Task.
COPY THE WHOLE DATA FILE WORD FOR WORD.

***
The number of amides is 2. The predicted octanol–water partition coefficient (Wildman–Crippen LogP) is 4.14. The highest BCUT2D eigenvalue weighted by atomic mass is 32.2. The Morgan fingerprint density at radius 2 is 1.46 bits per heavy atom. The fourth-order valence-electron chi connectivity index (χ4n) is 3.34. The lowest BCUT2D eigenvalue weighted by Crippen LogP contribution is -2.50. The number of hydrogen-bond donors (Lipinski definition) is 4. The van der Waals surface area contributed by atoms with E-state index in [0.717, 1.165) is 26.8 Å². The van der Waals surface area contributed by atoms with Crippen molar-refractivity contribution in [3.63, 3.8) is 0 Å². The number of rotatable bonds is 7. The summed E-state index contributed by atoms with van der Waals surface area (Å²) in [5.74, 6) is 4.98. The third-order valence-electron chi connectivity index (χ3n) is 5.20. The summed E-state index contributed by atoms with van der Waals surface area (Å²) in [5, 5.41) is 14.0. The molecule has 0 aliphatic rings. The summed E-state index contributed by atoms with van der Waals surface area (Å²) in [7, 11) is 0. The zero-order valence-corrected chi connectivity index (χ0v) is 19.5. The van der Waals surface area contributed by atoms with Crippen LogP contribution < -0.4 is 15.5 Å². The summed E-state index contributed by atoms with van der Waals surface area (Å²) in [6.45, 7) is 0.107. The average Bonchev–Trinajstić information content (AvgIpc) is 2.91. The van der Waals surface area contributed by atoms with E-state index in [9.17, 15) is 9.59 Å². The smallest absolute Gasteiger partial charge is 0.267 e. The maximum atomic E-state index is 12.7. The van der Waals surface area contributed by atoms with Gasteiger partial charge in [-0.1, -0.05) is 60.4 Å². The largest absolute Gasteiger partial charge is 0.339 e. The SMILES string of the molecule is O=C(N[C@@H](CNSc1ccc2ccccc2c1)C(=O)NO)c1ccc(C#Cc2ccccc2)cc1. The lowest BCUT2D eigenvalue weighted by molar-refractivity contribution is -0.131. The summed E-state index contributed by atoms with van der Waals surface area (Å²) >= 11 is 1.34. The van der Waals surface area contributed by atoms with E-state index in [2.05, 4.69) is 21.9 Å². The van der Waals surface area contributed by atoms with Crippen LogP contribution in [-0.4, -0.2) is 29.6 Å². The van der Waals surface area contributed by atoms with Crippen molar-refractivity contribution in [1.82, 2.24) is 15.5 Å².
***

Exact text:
The number of amides is 2. The predicted octanol–water partition coefficient (Wildman–Crippen LogP) is 4.14. The highest BCUT2D eigenvalue weighted by atomic mass is 32.2. The Morgan fingerprint density at radius 2 is 1.46 bits per heavy atom. The fourth-order valence-electron chi connectivity index (χ4n) is 3.34. The lowest BCUT2D eigenvalue weighted by Crippen LogP contribution is -2.50. The number of hydrogen-bond donors (Lipinski definition) is 4. The van der Waals surface area contributed by atoms with E-state index in [0.717, 1.165) is 26.8 Å². The van der Waals surface area contributed by atoms with Crippen molar-refractivity contribution in [3.63, 3.8) is 0 Å². The number of rotatable bonds is 7. The summed E-state index contributed by atoms with van der Waals surface area (Å²) in [5.74, 6) is 4.98. The third-order valence-electron chi connectivity index (χ3n) is 5.20. The summed E-state index contributed by atoms with van der Waals surface area (Å²) in [5, 5.41) is 14.0. The molecule has 0 aliphatic rings. The summed E-state index contributed by atoms with van der Waals surface area (Å²) in [7, 11) is 0. The zero-order valence-corrected chi connectivity index (χ0v) is 19.5. The van der Waals surface area contributed by atoms with Crippen LogP contribution < -0.4 is 15.5 Å². The summed E-state index contributed by atoms with van der Waals surface area (Å²) in [6.45, 7) is 0.107. The average Bonchev–Trinajstić information content (AvgIpc) is 2.91. The van der Waals surface area contributed by atoms with E-state index in [9.17, 15) is 9.59 Å². The smallest absolute Gasteiger partial charge is 0.267 e. The maximum atomic E-state index is 12.7. The van der Waals surface area contributed by atoms with Gasteiger partial charge in [-0.1, -0.05) is 60.4 Å². The largest absolute Gasteiger partial charge is 0.339 e. The SMILES string of the molecule is O=C(N[C@@H](CNSc1ccc2ccccc2c1)C(=O)NO)c1ccc(C#Cc2ccccc2)cc1. The lowest BCUT2D eigenvalue weighted by molar-refractivity contribution is -0.131. The summed E-state index contributed by atoms with van der Waals surface area (Å²) >= 11 is 1.34. The van der Waals surface area contributed by atoms with E-state index in [2.05, 4.69) is 21.9 Å². The van der Waals surface area contributed by atoms with Crippen LogP contribution in [-0.4, -0.2) is 29.6 Å². The van der Waals surface area contributed by atoms with Crippen molar-refractivity contribution in [1.82, 2.24) is 15.5 Å².